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New Mexico wineries

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I've heard that NM has a growing wine industry? Whilst not (yet) on the scale of California, can anyone share any info on wineries/brands to try? We like very dry whites or roses - no oaked chardonnays - and full-bodied reds.
Thank you

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  1. Gruet is the obvious answer.
    Here's one wine geek's observations.
    http://winedisorder.com/comment/56/4758/

    1. IMO, Gruet is the only international-caliber winery in NM. Their sparklers are inexpensive and wonderful (we essentially always have a bottle of their <$20 NV blanc de noirs in the fridge, and the vintage offerings can be simply outstanding). But my favorite is their still pinot noir; in the $20 range, deceptively watery in color, but beautifully balanced, with both a true old world Burgundian feel to it, as well as a distinctive terroir that tastes like neither France nor California.

      Not quite in NM, the other nearby winery that deserves huge accolades is Sutcliffe up in Cortez, CO. I always get nervous when I look at their offerings for the year and see so many different wines, but I've never once had a Sutcliffe wine that falls short of excellence, and several have been truly extraordinary.

      1 Reply
      1. re: finlero

        St. Claire produces an award winning Gewurztaminer. I too usually like a dry white and I enjoy this wine--very easy drinking and you can get a bottle on the patio at the bistro on rio grande for about $20.
        http://stclairwiner260.corecommerce.c...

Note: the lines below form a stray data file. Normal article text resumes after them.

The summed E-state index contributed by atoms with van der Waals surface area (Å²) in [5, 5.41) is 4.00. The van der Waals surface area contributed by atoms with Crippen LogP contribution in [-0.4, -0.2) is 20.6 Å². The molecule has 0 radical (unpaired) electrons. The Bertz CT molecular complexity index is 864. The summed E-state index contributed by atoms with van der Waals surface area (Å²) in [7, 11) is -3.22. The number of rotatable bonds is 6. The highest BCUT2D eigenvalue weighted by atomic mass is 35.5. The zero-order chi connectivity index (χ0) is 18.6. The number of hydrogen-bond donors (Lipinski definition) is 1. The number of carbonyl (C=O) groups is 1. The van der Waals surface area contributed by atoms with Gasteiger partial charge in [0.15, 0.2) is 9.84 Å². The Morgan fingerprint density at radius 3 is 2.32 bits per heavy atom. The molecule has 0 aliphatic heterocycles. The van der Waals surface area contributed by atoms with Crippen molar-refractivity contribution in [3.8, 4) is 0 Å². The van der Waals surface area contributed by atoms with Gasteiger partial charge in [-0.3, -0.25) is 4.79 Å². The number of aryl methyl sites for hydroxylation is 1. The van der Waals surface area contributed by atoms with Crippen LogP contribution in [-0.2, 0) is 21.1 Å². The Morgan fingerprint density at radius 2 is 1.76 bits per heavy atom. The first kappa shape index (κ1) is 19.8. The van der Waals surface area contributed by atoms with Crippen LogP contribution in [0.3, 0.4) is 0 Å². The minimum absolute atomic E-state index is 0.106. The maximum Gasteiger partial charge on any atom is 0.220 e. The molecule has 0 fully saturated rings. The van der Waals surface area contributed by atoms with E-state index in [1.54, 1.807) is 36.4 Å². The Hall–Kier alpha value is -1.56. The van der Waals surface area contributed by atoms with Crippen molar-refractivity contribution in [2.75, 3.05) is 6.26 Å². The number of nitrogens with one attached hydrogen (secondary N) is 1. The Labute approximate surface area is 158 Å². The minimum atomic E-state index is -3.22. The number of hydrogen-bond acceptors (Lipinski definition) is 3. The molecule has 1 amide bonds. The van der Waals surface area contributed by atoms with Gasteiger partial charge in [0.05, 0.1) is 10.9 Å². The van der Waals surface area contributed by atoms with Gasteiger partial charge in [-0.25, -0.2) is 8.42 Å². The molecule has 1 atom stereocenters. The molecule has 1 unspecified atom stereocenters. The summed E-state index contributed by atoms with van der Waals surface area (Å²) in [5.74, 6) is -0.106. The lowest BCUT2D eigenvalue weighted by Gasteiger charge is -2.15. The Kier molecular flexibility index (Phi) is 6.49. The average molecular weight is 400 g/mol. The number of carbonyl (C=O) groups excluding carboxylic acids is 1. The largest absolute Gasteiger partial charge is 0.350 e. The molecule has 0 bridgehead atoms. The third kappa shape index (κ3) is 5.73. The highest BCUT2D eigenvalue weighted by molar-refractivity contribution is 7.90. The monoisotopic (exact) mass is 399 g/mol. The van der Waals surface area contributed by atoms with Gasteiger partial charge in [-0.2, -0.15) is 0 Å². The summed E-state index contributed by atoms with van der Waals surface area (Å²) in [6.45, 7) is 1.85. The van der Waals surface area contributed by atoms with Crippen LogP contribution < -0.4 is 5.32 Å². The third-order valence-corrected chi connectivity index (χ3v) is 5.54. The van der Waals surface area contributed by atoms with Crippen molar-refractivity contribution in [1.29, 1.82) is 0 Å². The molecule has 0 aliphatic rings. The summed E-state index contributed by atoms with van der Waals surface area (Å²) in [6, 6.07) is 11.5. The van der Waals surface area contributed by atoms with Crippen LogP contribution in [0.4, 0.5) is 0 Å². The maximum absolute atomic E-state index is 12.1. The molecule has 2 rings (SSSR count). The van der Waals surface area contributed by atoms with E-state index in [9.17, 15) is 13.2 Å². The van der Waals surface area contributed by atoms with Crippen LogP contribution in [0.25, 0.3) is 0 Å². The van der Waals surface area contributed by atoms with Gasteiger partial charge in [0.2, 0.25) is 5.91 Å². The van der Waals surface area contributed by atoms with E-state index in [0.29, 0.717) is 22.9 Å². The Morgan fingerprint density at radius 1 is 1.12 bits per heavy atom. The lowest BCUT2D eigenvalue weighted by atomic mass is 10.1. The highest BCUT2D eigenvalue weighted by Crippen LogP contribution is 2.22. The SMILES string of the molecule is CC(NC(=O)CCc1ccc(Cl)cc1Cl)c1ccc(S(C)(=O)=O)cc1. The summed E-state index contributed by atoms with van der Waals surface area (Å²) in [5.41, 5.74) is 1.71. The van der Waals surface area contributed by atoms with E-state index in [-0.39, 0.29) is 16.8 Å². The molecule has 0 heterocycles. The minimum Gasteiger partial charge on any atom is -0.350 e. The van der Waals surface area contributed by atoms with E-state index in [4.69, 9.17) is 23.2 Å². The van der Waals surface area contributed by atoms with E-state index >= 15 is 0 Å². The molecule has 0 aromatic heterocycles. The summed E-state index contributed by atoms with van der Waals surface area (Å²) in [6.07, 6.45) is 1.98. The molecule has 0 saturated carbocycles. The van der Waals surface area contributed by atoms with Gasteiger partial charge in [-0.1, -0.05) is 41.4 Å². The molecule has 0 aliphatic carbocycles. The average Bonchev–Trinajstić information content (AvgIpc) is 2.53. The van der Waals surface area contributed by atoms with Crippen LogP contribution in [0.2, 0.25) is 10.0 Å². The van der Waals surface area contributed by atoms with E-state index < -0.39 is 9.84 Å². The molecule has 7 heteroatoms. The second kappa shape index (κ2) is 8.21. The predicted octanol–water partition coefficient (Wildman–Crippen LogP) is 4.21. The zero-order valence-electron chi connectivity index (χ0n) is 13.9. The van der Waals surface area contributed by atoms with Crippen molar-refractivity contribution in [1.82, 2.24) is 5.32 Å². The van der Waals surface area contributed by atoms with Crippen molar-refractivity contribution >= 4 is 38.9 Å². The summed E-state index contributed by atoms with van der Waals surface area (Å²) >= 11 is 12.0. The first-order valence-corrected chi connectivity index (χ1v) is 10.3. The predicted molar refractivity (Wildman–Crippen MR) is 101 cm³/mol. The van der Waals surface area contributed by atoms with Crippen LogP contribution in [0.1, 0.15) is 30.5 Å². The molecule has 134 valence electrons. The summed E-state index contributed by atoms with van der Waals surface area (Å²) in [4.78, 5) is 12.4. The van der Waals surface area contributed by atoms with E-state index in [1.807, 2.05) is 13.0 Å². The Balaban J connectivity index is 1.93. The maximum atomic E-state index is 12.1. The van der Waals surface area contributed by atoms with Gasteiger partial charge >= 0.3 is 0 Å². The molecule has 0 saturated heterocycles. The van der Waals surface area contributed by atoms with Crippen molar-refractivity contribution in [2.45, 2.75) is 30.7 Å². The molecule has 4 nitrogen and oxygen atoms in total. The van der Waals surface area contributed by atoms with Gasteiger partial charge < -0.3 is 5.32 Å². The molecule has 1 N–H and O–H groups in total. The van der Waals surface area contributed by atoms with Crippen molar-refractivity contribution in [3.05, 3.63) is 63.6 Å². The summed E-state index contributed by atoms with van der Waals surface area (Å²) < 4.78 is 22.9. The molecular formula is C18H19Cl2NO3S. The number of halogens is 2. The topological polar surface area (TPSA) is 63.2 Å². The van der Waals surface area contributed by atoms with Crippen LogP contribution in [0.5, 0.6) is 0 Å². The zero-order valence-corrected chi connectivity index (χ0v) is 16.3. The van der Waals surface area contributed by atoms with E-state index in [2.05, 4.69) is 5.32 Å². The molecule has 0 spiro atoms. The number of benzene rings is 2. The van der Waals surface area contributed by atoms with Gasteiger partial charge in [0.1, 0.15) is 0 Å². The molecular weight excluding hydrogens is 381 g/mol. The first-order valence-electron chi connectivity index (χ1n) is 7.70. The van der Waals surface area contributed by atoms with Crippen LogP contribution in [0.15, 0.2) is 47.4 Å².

Casa Rondena has a very lovely tasting room. I haven't fallen in love with any of their wines yet but I keep trying http://www.casarondena.com/

      2. For full bodied reds I would definitely take a look at Vivac. Quality can be a little inconsistent (which is true for just about any emerging wine region), but with the possible exception of Casa Rondena and Gruet (the Pinot Noir previously mentioned) just about every noteworthy New Mexican red I've tasted has come from Vivac. They do some nice work with Italian varietals, including some unusual ones like Lagrein in addition to the more conventional Barbera and Dolcetto. Plus, if you're ever in the vicinity, their tasting room outside of Dixon is always a pleasant stop.

        2 Replies
        1. re: rcurtism

          To add some counterpoint (or bolster the "inconsistent" description), we had a bottle of Vivac dolcetto recently that was pretty mediocre. Price was as high or higher than many imported Italian dolcettos, but it ran sweet, hot, and under-nuanced. I have heard some decent things about Vivac outside of this thread, so I'll give them another try, but this bottle was pretty forgettable.

          1. re: finlero

            Yeah, we paid a visit to Vivac after I posted that message, and we were pretty underwhelmed. We took away a bottle of Barbera that was borderline undrinkable and one of their premium blends (Nebbiolo based, I believe) that was better but still not outstanding. Small wineries inevitably go through ebbs and flows, and I've had enough good bottles from these guys in the past to keep me interested, but their current lineup may not be their best.

        2. La Chiripada in Dixon has some lovely wines...not all of them, but a tiny little tasting room and a few good ones...
          Gruet is great, of course...
          Haven't been to the tasting room at Black Mesa (North of Espanola/Santa Fe) but had one of their wines at Il Piatto in Santa Fe and was very impressed...nice well balanced, full bodied red with good fruit.
          Casa Rodena does have a beautiful vineyard and tasting area, but I after a tasting I wouldn't pay for even a glass of one of their wines...each one was flat, lacking in body and character and flavor...blah.